Gross Pathology: Bilaterally symmetrical, 5 x 3 mm areas of malacia were present in the thalamus (see photograph). Multifocal areas in ventral portions of the cerebellum had thin folia.
Case 11-4. Cerebrum. (see description above)
Laboratory Results: None.
Contributor's Diagnoses and Comments:
1. Encephalomalacia, severe, bilaterally symmetrical, subacute, diencephalon.
2. Atrophy, moderate, multifocal, Purkinje and granular cell layers, with hypertrophy of Bergmann glia, cerebellum.
3. Atrophy, moderate, multifocal, subacute, laminar, cerebrocortical sulci, with neuronal necrosis and gliosis.

Etiology: Familial Alaskan Husky Encephalopathy ("sled dog encephalopathy").

Note: Since several blocks were cut for this case, there is variability in the severity of lesions, particularly in the presence of cerebellar changes and the degree of malacia in thalamus.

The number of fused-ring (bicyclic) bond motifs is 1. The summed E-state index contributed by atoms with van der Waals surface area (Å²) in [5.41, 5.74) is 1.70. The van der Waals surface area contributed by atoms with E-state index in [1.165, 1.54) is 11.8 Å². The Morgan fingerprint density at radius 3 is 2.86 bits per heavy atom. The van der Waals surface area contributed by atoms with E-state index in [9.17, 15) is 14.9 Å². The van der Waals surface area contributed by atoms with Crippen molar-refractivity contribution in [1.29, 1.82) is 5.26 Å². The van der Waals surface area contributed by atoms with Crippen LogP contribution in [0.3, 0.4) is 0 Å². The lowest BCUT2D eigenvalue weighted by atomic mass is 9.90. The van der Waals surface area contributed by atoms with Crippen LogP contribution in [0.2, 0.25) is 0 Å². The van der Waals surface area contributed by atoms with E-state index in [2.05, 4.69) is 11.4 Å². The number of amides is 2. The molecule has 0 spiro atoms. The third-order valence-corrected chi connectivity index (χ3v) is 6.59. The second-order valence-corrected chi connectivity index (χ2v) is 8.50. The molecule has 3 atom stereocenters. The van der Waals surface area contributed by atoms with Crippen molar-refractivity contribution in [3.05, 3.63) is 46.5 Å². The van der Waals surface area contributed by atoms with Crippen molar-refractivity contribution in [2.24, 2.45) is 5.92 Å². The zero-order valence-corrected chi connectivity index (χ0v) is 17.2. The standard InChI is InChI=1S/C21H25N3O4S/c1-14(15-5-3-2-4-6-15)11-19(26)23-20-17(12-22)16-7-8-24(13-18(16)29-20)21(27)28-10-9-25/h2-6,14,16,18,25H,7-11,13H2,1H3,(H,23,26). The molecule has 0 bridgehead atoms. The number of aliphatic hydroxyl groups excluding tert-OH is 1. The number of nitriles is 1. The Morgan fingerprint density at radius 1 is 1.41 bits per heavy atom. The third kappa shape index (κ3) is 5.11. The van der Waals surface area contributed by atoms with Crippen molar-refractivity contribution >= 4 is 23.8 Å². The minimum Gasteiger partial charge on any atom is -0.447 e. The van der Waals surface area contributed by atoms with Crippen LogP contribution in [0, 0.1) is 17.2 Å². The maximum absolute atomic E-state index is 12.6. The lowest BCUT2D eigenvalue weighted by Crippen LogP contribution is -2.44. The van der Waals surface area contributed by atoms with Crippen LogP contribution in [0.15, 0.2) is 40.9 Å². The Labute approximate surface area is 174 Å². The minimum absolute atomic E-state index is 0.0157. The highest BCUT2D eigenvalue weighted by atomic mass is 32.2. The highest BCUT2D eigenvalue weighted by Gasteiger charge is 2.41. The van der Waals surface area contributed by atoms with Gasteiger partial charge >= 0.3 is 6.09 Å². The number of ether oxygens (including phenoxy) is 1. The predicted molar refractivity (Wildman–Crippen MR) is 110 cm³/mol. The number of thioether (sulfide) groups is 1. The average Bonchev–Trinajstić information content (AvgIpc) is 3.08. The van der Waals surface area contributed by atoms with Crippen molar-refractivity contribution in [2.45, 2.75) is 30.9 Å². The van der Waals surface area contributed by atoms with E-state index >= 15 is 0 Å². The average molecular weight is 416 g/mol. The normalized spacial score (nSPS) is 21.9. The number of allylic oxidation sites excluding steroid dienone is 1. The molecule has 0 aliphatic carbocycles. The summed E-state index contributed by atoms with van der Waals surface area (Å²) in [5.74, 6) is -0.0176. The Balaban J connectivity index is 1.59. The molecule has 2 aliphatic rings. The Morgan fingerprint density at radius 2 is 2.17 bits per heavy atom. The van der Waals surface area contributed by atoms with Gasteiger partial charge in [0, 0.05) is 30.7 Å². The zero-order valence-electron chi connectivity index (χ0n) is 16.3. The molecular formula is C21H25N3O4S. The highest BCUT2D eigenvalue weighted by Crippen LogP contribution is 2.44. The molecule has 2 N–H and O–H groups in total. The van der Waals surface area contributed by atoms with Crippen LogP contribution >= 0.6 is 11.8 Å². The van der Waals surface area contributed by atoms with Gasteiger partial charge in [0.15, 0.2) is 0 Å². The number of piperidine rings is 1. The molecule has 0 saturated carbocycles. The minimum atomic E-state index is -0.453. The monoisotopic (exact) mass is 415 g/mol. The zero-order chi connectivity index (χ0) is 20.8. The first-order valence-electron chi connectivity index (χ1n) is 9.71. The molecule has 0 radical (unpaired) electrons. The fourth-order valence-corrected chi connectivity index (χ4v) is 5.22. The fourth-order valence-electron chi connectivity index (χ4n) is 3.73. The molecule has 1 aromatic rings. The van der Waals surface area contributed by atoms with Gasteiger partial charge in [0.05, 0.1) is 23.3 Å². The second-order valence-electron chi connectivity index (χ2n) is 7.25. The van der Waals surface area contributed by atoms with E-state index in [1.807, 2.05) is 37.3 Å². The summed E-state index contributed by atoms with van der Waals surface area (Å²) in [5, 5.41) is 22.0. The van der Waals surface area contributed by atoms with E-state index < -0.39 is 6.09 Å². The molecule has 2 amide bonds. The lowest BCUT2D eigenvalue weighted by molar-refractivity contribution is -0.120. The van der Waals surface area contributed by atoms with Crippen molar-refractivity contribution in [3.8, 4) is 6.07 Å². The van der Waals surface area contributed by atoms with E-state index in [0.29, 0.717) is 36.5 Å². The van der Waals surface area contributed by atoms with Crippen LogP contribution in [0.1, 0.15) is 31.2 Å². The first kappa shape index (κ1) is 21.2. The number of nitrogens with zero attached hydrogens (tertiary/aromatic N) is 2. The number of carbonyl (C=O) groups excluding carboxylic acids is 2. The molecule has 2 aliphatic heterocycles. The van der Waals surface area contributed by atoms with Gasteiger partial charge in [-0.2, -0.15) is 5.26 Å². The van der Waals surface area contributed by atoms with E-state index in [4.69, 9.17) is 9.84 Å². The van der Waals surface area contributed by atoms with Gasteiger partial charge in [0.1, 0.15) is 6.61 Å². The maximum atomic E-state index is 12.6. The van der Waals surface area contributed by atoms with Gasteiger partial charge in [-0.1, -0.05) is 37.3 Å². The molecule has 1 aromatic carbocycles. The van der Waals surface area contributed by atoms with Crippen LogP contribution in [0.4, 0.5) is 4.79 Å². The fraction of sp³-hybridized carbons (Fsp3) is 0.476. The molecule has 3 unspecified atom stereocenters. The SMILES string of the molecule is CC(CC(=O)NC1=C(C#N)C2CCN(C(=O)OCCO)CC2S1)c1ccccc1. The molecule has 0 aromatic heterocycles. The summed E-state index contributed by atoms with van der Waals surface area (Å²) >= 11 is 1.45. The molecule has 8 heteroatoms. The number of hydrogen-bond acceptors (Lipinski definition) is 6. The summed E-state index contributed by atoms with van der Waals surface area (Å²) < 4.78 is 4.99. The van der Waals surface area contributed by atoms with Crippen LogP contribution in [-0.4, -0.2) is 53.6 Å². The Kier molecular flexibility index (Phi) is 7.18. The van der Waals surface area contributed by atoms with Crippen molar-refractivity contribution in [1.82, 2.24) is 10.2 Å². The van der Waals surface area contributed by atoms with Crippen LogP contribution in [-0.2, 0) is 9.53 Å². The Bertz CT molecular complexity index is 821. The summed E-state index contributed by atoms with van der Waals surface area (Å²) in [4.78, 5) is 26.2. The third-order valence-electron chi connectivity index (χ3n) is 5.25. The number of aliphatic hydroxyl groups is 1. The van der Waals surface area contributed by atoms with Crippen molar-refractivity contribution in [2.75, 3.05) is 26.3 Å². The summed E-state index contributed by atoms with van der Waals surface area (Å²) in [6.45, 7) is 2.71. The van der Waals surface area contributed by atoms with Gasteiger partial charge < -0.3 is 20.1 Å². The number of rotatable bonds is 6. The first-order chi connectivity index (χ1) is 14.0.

Bilaterally symmetrical gray matter encephalopathies of dogs were reviewed recently. It is likely that some of these conditions are inherited. They resemble subacute necrotizing encephalopathy in children (Leigh's disease), a primary mitochondrionopathy due to abnormal thiamine metabolism. The condition in children is inherited as an autosomal dominant trait. Similar encephalopathies occur in kindreds of Australian cattle dogs, Malinois-crosses, salukis, bull mastiffs and Alaskan sled dogs.

The principal lesion in this brain is subacute bilaterally symmetrical malacia in the diencephalon. I have no objective criteria for establishing whether the cerebellar lesion was abiotrophic or hypoplastic, but its multifocal distribution and the presence of gliosis suggest the former. The cerebrocortical lesions may have been caused (or exacerbated) by hypoxia during convulsions. These lesions in sulci appear to have occurred at different times, since some are more acute than others.